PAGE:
A proposal in Maine to institute a “water taxA tax is a mandatory payment or charge collected by local, state, and national governments from individuals or businesses to cover the costs of general government services, goods, and activities. ” on large water bottling companies has apparently failed. It appears that supporters of the proposal were unsuccessful in collecting a sufficient number of valid signatures to reach Maine’s November 2006 statewide ballot. Even though the proposed water tax seems to be washed up, business leaders remain concerned about Maine’s statewide business climate. According to the Bangor Daily News:
“We need to understand what just happened,” said Thomas Brennan, northeast natural resource manager for Nestle Waters, which owns Poland Spring. “It [the water tax] represented a real threat to our ability to do business in Maine, and it came out of the blue. We need to make sure it’s not going to happen again.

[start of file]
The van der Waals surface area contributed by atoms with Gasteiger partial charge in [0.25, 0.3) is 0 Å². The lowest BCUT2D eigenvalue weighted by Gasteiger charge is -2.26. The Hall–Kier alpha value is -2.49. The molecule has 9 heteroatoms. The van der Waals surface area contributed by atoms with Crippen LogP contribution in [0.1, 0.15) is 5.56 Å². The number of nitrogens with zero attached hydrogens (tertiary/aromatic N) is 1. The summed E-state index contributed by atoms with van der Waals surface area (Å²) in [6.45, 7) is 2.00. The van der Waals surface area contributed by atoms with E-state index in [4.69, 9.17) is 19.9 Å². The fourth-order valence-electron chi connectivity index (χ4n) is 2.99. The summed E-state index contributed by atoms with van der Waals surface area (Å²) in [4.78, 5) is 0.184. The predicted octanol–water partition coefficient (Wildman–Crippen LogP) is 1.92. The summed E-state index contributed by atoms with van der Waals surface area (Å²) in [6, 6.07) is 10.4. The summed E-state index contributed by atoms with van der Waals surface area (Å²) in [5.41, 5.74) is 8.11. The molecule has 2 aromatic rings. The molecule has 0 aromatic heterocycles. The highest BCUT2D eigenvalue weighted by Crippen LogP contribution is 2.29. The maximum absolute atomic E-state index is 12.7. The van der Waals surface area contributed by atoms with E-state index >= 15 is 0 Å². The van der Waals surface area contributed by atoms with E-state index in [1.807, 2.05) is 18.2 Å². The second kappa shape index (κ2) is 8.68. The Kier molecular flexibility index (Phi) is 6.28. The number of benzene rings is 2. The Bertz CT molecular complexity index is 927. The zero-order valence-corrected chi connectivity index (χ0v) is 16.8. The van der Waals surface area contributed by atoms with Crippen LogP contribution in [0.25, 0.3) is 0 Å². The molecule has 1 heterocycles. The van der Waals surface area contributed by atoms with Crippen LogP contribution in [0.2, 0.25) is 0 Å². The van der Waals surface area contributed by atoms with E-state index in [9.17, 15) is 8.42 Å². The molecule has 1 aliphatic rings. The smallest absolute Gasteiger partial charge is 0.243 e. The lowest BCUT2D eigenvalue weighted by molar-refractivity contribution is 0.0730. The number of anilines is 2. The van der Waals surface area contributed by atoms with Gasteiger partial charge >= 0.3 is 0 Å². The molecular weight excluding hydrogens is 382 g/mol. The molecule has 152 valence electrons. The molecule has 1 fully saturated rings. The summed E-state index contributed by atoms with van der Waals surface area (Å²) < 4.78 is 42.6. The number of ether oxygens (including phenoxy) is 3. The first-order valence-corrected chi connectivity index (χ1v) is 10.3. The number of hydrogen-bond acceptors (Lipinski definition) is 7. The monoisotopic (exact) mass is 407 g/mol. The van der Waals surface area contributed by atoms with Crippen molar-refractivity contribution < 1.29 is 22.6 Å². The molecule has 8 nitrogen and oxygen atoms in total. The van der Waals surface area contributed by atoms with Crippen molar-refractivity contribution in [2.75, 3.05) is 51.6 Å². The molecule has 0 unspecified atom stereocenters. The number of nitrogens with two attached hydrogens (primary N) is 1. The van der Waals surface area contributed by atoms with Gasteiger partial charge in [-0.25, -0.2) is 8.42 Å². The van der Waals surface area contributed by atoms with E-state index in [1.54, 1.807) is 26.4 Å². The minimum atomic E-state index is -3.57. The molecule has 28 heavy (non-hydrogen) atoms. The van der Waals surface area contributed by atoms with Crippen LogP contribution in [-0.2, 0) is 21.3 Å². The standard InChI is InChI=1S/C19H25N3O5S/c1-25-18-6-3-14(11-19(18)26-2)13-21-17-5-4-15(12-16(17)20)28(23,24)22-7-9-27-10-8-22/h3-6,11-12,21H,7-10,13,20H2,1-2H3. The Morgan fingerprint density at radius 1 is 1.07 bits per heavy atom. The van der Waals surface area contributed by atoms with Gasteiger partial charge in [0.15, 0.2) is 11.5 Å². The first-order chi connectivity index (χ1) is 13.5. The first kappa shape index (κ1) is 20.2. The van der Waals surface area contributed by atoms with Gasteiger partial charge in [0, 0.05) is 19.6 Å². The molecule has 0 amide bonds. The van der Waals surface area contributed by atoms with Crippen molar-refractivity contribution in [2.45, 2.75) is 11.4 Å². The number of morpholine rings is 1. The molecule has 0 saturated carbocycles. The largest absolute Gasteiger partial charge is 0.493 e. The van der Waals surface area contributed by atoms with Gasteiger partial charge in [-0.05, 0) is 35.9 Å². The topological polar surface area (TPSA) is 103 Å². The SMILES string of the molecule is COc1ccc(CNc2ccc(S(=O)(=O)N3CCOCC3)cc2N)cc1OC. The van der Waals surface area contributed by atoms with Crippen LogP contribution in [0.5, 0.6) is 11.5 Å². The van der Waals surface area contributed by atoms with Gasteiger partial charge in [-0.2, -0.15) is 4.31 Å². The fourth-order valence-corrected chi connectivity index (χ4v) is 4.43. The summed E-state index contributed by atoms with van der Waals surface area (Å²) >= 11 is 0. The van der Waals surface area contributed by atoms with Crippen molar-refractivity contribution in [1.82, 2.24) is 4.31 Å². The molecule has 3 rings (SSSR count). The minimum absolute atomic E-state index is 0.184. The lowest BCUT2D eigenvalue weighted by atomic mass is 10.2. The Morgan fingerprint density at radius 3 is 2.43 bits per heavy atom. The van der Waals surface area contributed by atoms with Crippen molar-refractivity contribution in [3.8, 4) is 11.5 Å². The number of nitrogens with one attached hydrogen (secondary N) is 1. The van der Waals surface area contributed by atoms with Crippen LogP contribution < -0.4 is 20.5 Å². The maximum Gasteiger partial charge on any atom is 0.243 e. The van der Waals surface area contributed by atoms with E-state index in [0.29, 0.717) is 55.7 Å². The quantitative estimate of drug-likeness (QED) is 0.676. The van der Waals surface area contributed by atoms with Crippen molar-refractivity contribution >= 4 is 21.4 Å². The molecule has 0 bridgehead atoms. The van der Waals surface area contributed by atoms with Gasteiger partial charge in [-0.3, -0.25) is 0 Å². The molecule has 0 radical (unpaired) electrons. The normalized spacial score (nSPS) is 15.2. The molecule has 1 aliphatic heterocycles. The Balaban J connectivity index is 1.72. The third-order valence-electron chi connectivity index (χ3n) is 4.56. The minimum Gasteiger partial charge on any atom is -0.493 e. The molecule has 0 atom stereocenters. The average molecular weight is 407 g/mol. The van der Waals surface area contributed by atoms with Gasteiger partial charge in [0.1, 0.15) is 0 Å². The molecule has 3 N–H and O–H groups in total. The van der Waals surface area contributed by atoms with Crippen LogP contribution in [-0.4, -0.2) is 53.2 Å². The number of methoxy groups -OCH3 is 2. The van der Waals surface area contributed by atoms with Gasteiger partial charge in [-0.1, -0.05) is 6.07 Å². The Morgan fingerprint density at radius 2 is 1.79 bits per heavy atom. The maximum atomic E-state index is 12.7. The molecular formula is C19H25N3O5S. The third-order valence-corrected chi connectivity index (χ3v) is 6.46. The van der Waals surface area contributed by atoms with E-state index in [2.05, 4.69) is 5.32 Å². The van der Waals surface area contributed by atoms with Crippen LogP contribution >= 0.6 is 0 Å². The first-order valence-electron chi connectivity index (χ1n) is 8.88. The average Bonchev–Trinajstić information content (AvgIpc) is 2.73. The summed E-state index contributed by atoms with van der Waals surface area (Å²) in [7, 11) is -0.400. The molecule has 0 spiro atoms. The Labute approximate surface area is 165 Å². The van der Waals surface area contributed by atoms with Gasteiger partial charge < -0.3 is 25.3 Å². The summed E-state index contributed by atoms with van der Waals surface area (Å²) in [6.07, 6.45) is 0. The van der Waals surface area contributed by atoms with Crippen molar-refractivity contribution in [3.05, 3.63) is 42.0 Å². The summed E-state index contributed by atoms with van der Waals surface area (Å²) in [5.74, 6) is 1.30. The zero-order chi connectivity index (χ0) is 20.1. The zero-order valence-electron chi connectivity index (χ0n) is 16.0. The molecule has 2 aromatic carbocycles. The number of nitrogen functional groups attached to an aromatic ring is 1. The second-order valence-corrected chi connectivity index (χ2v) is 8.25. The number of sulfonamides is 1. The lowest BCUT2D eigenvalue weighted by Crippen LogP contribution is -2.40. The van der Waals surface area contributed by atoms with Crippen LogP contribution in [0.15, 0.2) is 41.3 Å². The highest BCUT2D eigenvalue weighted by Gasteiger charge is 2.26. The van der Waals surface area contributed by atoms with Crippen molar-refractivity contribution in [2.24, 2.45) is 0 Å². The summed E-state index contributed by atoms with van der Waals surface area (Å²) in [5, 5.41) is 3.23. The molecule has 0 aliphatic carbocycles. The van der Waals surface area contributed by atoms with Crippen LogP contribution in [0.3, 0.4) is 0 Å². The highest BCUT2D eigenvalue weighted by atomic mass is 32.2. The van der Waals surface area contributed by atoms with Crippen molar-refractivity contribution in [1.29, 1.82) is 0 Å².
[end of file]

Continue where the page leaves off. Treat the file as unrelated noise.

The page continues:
Representatives of [Nestle Waters] the world’s third-largest bottler said, however, that they remained “shellshocked” by the proposal and plan to discuss the business climate in Maine with state officials before moving forward with plans to open a third bottling facility. Poland Spring officials had predicted the tax could drive the company out of Maine, taking with it up to 600 jobs.” [Full Story]
Concerns regarding Maine’s business climate are well founded. According to the Tax Foundation’s latest State Business Tax Climate Index, Maine’s tax climate is among the worst nationally – ranking 42nd. Hopefully, policymakers in Maine will use this opportunity to recognize the uncompetitive nature of their tax system.
For additional Tax Foundation research on state policy issues, click here.Share